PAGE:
The forest road, The infinite straight road stretching away World without end: the breathless road between the walls Of the black listening trees: the hushed, grey road Beyond the window that you shut to-night Crying that you would look at it by day - There is a shadow there that sings and calls But not for you. Oh! hidden eyes that plead in sleep Against the lonely dark, if I could touch the fear And leave it kissed away on quiet lids - If I could hush these hands that are half-awake, Groping for me in sleep I could go free. I wish that God would take them out of mine And fold them like the wings of frightened birds Shot cruelly down, but fluttering into quietness so soon. Broken, forgotten things? there is no grief for them in the green Spring When the new birds fly back to the old trees. But it shall not be so with you. I will look back. I wish I knew that God would stand Smiling and looking down on you when morning comes, To hold you, when you wake, closer than I, So gently though: and not with famished lips or hungry arms: He does not hurt the frailest, dearest things As we do in the dark. See, dear, your hair - I must unloose this hair that sleeps and dreams About my face, and clings like the brown weed To drowned, delivered things, tossed by the tired sea Back to the beaches. Oh! your hair! If you had lain A long time dead on the rough, glistening ledge Of some black cliff, forgotten by the tide, The raving winds would tear, the dripping brine would rust away Fold after fold of all the loveliness That wraps you round, and makes you, lying here, The passionate fragrance that the roses are. But death would spare the glory of your head In the long sweetness of the hair that does not die: The spray would leap to it in every storm, The scent of the unsilenced sea would linger on In these dark waves, and round the silence that was you - Only the nesting gulls would hear - but there would still be whispers in your hair; Keep them for me; keep them for me. What is this singing on the road That makes all other music like the music in a dream - Dumb to the dancing and the marching feet; you know, in dreams, you see Old pipers playing that you cannot hear, And ghostly drums that only seem to beat. This seems to climb: Is it the music of a larger place? It makes our room too small: it is like a stair, A calling stair that climbs up to a smile you scarcely see, Dim, but so waited for; and you know what a smile is, how it calls, How if I smiled you always ran to me. Now you must sleep forgetfully, as children do. There is a Spirit sits by us in sleep Nearer than those who walk with us in the bright day. I think he has a tranquil, saving face: I think he came Straight from the hills: he may have suffered there in time gone by, And once, from those forsaken heights, looked down, Lonely himself, on all the lonely sorrows of the earth. It is his kingdom - Sleep. If I could leave you there - If, without waking you, I could get up and reach the door -! We used to go together. - Shut, scared eyes, Poor, desolate, desperate hands, it is not I Who thrust you off. No, take your hands away - I cannot strike your lonely hands. Yes, I have struck your heart, It did not come so near. Then lie you there Dear and wild heart behind this quivering snow With two red stains on it: and I will strike and tear Mine out, and scatter it to yours. Oh! throbbing dust, You that were life, our little wind-blown hearts! The road! the road! There is a shadow there: I see my soul, I hear my soul, singing among the trees!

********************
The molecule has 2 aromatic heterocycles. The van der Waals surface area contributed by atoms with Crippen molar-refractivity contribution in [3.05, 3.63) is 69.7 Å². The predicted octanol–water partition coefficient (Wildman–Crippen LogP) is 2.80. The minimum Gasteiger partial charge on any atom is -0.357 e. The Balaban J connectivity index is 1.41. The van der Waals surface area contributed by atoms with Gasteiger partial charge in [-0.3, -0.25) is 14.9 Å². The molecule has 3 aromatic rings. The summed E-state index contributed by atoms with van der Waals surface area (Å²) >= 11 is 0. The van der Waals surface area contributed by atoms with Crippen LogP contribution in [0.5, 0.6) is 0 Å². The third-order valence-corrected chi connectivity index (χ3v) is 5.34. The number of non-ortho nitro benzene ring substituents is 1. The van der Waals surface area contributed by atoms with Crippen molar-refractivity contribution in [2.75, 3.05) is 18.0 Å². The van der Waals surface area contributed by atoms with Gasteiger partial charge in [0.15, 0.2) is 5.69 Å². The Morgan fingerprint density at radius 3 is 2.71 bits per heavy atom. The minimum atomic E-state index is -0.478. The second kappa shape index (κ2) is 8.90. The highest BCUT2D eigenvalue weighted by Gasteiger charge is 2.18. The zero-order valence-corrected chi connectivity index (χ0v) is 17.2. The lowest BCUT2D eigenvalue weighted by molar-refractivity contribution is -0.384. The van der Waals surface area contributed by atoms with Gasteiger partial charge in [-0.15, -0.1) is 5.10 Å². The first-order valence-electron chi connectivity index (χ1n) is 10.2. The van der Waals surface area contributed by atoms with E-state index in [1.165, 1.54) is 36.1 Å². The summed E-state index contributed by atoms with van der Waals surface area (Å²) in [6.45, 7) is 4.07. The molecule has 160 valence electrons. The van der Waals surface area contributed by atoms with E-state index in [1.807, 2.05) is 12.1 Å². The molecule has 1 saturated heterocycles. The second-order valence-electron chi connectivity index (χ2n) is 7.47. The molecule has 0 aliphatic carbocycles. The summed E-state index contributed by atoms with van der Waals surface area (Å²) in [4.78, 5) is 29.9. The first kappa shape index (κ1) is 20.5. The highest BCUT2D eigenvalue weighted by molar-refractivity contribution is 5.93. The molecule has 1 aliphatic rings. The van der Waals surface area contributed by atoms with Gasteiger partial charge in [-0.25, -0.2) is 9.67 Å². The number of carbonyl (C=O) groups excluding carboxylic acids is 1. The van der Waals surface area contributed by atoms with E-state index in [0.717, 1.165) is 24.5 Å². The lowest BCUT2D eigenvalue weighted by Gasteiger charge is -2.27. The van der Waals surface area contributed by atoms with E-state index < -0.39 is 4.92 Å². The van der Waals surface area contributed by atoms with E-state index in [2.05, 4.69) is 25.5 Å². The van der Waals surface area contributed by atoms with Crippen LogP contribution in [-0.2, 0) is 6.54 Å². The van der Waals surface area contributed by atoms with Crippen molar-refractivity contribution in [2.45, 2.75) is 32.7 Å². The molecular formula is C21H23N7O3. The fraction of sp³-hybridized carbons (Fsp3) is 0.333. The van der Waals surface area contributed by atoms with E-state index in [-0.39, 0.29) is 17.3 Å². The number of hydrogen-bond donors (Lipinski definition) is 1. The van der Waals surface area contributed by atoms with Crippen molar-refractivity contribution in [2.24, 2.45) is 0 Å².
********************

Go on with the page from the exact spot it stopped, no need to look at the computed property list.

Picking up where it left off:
The Peddler

Lend me, a little while, the key That locks your heavy heart, and I'll give you back-- Rarer than books and ribbons and beads bright to see, This little Key of Dreams out of my pack. The road, the road, beyond men's bolted doors, There shall I walk and you go free of me, For yours lies North across the moors, And mine lies South. To what seas? How if we stopped and let our solemn selves go by, While my gay ghost caught and kissed yours, as ghosts don't do, And by the wayside, this forgotten you and I Sat, and were twenty-two? Give me the key that locks your tired eyes, And I will lend you this one from my pack, Brighter than colored beads and painted books that make men wise: Take it. No, give it back!


The Road to Kerity
Do you remember the two old people we passed on the road to Kerity, Resting their sack on the stones, by the drenched wayside, Looking at us with their lightless eyes through the driving rain, and then out again To the rocks, and the long white line of the tide: Frozen ghosts that were children once, husband and wife, father, and mother, Looking at us with those frozen eyes; have you ever seen anything quite so chilled or so old? But we – with our arms about each other, We did not feel the cold!


The Sunlit House